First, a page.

Monday, Jul 25, 2016, 4:41 pm
Colorado Community Rights Amendment Builds Largest Campaign to Date, But Falls Short of 2016 Ballot
Communities looking to protect their local environment from the consequences of fracking, injection wells, factory farm sludge, GMOs, water privatization and other perceived threats inevitably wind up in court. According to the Community Environmental Legal Defense Fund (CELDF), which provides free and low-cost legal services to community-based groups and municipalities, this is in large part due to the fact that government and corporations have spent decades creating a structure of law that, in effect, renders “sustainability illegal.”
In response to these legal barriers, Thomas Linzey, CELDF’s executive director and co-founder (and a contributing writer to Rural America In These Times), has spearheaded a Community Rights movement that has so far encouraged nearly 200 municipalities to enact legislation that subjugates corporate “rights” in favor of self-governance.
Last week, the Colorado Community Rights Network (COCRN) made the following announcement regarding the movement’s progress in their state:
The campaign to establish community control of corporations through the Colorado Community Rights Amendment will fall short of the 98,000 valid signatures required to put it before the voters in November. An all-volunteer effort of over 230 petitioners working in over 40 Colorado cities was not enough to get the amendment to the state constitution on the ballot, an effort that now, in effect, requires campaigns to spend hundreds of thousands of dollars on professional signature gatherers.
The Colorado Community Rights Network (COCRN) made major gains in number of signatures and volunteers and we raised our profile—introducing the effort to enact the Colorado Community Rights Amendment on both state and national media. We will continue to build locally and statewide to fight for a truly democratic and sustainable society, including organizing toward a 2018 ballot initiative effort.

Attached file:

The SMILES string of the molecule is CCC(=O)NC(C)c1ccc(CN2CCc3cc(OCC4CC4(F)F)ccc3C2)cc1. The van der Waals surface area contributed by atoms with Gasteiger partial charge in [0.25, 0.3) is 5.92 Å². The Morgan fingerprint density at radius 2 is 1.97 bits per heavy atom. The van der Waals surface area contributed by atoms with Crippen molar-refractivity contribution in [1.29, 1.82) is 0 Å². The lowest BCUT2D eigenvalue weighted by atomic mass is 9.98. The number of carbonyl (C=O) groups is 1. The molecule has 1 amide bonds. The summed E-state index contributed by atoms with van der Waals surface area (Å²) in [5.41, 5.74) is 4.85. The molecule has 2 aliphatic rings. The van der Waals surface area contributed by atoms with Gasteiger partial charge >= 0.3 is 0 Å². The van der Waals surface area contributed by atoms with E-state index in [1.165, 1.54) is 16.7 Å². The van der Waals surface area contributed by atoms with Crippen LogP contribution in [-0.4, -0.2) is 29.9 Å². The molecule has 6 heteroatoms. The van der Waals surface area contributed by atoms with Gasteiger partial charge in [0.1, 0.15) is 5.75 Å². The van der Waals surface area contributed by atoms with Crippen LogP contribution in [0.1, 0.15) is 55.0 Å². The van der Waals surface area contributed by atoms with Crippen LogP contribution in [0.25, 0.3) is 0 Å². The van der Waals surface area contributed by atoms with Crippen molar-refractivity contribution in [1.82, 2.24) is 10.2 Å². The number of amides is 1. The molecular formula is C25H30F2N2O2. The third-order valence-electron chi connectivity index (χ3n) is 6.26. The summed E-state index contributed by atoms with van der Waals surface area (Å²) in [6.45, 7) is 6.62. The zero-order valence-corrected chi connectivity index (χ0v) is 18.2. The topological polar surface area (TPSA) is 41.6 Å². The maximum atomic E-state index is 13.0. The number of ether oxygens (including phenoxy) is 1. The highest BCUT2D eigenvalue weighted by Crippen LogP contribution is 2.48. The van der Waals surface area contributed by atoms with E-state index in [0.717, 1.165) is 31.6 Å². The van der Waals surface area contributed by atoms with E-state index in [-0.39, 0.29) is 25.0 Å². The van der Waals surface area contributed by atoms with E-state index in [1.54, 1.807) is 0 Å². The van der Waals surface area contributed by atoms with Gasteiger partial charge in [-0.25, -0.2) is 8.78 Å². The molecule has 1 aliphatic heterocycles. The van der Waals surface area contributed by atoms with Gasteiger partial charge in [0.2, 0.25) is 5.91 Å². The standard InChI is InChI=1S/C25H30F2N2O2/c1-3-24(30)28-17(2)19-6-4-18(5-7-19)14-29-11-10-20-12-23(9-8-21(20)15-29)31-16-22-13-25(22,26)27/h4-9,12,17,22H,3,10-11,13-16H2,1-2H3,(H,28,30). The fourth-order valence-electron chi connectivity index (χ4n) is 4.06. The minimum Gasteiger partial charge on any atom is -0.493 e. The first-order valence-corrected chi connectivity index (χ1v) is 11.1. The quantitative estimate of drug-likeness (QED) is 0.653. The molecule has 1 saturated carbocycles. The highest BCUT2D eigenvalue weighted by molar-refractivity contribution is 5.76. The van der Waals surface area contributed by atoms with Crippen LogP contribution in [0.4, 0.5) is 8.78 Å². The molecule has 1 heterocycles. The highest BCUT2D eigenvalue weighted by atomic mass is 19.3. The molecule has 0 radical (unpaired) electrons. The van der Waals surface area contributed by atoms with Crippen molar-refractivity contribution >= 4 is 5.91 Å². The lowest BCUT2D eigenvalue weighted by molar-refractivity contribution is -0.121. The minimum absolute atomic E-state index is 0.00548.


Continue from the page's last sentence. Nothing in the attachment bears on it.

“We have always spoken of the effort to build a true democratic society as a movement,” says COCRN President Merrily Mazza. “It has taken two centuries of legal manipulation by the 1% to create privilege for industry and corporations. It’s going to take time to fix it.”
The Colorado Community Rights Amendment is more relevant and needed than ever. Throughout the nation, politicians, corporations and their lobbyists are accelerating their attacks on democracy, and on community power and decision making. On March 24, the North Carolina General Assembly preempted Charlotte’s law creating equal rights for LGBT community members. Elsewhere, attacks on local democratic rights target living wage campaigns, and environmental efforts to protect communities from toxic pesticides and drilling injection wells. Across the nation, the Black Lives Matter movement has exposed a lack of accountability and community control of police forces. And the Trans-Pacific Partnership, the latest proposed global trade agreement, transfers even more power and control from people to international corporations.
“We are seeing an accelerating shift of power from working people and communities to global elites and their government minions. It’s clear that 21st century capitalism cannot exist alongside any meaningful democracy,” says Tom Groover, campaign organizer and board member of the Colorado Community Rights Network. “The Colorado Community Rights Amendment is the most powerful measure available to bring that power back to the people.”
Community Rights Amendments are becoming a national movement. Amendments like the one in Colorado have now been proposed by the New Hampshire Community Rights Network and the Oregon Community Rights Network, bringing to three the number of states now campaigning for the inclusion of such amendments in their respective state constitutions.